That radio above is the Cambridge Soundworks HD Radio 820HD, a high-end clock-radio from 2007. Today, I got an email from James Grimmer, a reader who responded to my column on the fixer movement with a great story of fixing his 820HD. The manufacturer had abandoned the device, it hadn’t been designed to be disassembled in the first place — but when Grimmer got the radio open, all it needed were some a few cheap fixes.
If devices like this were designed to be easily opened, it’d be a lot easier to fix them. Forthwith:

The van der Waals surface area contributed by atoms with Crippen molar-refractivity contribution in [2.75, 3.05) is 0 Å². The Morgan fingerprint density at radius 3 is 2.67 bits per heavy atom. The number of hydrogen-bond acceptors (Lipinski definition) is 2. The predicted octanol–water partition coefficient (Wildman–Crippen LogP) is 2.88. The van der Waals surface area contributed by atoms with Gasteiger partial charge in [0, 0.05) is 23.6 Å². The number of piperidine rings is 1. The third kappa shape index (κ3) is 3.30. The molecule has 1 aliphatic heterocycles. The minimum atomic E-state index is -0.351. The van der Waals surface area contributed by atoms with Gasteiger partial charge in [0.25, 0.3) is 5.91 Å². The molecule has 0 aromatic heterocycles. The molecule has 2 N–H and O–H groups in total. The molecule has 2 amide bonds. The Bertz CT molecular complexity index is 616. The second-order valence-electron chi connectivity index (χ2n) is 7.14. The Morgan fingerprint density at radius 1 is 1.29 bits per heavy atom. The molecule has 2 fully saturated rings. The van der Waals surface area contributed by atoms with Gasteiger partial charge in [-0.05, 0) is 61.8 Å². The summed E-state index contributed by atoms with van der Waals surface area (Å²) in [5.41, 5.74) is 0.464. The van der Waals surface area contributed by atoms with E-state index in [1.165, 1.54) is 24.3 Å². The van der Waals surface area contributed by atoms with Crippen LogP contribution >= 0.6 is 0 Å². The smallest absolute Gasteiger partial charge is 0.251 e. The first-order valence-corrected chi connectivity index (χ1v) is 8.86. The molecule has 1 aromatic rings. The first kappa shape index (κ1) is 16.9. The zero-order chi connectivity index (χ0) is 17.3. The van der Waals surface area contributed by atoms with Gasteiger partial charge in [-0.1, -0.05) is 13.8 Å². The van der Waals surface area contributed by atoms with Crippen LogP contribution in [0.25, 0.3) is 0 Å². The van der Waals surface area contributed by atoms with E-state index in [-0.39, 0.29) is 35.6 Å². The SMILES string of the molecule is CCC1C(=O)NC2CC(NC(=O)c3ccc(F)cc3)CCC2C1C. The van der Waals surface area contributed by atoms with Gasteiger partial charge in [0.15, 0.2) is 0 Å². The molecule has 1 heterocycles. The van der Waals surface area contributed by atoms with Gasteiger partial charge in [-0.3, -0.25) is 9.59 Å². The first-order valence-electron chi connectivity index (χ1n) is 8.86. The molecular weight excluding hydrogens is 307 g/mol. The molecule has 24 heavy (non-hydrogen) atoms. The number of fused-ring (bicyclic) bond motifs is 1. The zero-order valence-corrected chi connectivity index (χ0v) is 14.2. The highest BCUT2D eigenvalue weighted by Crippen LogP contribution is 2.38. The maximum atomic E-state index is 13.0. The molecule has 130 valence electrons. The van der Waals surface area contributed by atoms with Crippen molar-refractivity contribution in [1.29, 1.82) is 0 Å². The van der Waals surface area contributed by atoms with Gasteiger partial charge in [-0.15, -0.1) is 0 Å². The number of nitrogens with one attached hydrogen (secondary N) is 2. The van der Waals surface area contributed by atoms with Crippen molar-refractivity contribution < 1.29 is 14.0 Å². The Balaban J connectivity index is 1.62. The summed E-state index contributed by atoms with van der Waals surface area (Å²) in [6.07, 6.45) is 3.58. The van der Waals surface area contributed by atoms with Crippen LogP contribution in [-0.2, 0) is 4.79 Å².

Amen to your article on The Fixer’s Movement. When I was a kid, my dad taught me how to fix just about anything. His motto was, “It’s already broken, so you have nothing to lose because a repair shop will charge you more than it’s worth to fix it.” I’ve been fixing my friends’ and our electronics, appliances, plumbing, wiring, (to be fair, I should admit I apprenticed as a plumber and worked with skilled electricians and carpenters who taught me a lot) for a long time now, and have rarely been stymied, although I had one experience that sums up much of what you said in the article. A few years ago, I bought the highly touted Cambridge HD820 radio. It had great sound for such a small box, and HD radio doubled the kind of programming I liked. After two years, it failed—weak signal and constant buzzing regardless of volume level. I guessed power supply and possibly antenna, but was completely stymied on how to get the radio disassembled—it was entirely sealed with no discernible entry points. I called Cambridge, and they answered that they had no repair service nor any service manual, and that they had discontinued the model (that had been jobbed out to a Korean manufacturer). They simply offered no help or advice at all. I found the manufacturer and got nearly the same story there, but the operator who answered remembered that the disassembly bolts were concealed underneath the metal grills (that were glued to the face of the speakers.) She said I’d have to destroy the grills to get inside the cabinet. It turned out I didn’t have to—I took my long Rapala filet knife and carefully sliced underneath the grills’ covers. Got to what turned out to be 18 disassembly bolts and screws. Once I could see the boards, it was obvious that everything had been hot-glued into place, so it took another hour to free up the boards without cracking them. Then I could see the bad connection on the antenna—easy fix. I could also see where the buzz came from—two visibly expanding capacitors in the power supply—another easy fix. Now it works great, and it has been assembled far more sensibly for repair. Why couldn’t they have designed it that way in the first place? How much do I desire to deal with Cambridge again (no hope for service two years after purchase)?